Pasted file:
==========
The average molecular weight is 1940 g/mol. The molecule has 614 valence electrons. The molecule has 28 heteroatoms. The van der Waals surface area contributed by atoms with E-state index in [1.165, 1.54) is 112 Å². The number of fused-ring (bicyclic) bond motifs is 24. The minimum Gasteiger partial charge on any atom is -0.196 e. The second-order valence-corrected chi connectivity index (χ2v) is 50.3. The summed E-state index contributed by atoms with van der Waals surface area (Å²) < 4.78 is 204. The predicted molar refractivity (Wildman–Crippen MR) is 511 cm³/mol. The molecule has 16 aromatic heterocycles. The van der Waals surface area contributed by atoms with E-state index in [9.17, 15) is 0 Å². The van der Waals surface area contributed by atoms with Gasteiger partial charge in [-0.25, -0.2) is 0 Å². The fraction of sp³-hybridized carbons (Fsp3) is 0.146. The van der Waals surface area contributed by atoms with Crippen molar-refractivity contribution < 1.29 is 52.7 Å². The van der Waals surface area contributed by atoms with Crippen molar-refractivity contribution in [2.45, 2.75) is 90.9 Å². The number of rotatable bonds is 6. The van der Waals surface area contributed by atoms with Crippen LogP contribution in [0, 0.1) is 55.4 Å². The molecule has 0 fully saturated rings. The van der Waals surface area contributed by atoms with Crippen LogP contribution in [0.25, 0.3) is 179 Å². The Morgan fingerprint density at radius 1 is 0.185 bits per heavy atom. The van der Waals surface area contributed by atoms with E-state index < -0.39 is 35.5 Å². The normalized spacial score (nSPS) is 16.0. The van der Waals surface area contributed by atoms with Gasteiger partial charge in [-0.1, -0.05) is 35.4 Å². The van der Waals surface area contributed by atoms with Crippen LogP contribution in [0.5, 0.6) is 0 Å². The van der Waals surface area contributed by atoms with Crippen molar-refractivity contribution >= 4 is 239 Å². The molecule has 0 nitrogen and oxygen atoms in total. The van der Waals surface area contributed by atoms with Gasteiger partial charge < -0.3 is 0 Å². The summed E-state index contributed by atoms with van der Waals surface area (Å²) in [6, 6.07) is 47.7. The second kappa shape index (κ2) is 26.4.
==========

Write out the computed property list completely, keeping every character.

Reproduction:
The average molecular weight is 1940 g/mol. The molecule has 614 valence electrons. The molecule has 28 heteroatoms. The van der Waals surface area contributed by atoms with E-state index in [1.165, 1.54) is 112 Å². The number of fused-ring (bicyclic) bond motifs is 24. The minimum Gasteiger partial charge on any atom is -0.196 e. The second-order valence-corrected chi connectivity index (χ2v) is 50.3. The summed E-state index contributed by atoms with van der Waals surface area (Å²) < 4.78 is 204. The predicted molar refractivity (Wildman–Crippen MR) is 511 cm³/mol. The molecule has 16 aromatic heterocycles. The van der Waals surface area contributed by atoms with E-state index in [9.17, 15) is 0 Å². The van der Waals surface area contributed by atoms with Gasteiger partial charge in [-0.25, -0.2) is 0 Å². The fraction of sp³-hybridized carbons (Fsp3) is 0.146. The van der Waals surface area contributed by atoms with Crippen molar-refractivity contribution < 1.29 is 52.7 Å². The van der Waals surface area contributed by atoms with Crippen molar-refractivity contribution in [2.45, 2.75) is 90.9 Å². The number of rotatable bonds is 6. The van der Waals surface area contributed by atoms with Crippen LogP contribution in [0, 0.1) is 55.4 Å². The molecule has 0 fully saturated rings. The van der Waals surface area contributed by atoms with Crippen LogP contribution in [0.25, 0.3) is 179 Å². The Morgan fingerprint density at radius 1 is 0.185 bits per heavy atom. The van der Waals surface area contributed by atoms with E-state index < -0.39 is 35.5 Å². The normalized spacial score (nSPS) is 16.0. The van der Waals surface area contributed by atoms with Gasteiger partial charge in [-0.1, -0.05) is 35.4 Å². The van der Waals surface area contributed by atoms with Crippen LogP contribution in [0.5, 0.6) is 0 Å². The van der Waals surface area contributed by atoms with Crippen molar-refractivity contribution >= 4 is 239 Å². The molecule has 0 nitrogen and oxygen atoms in total. The van der Waals surface area contributed by atoms with Gasteiger partial charge < -0.3 is 0 Å². The summed E-state index contributed by atoms with van der Waals surface area (Å²) in [6, 6.07) is 47.7. The second kappa shape index (κ2) is 26.4.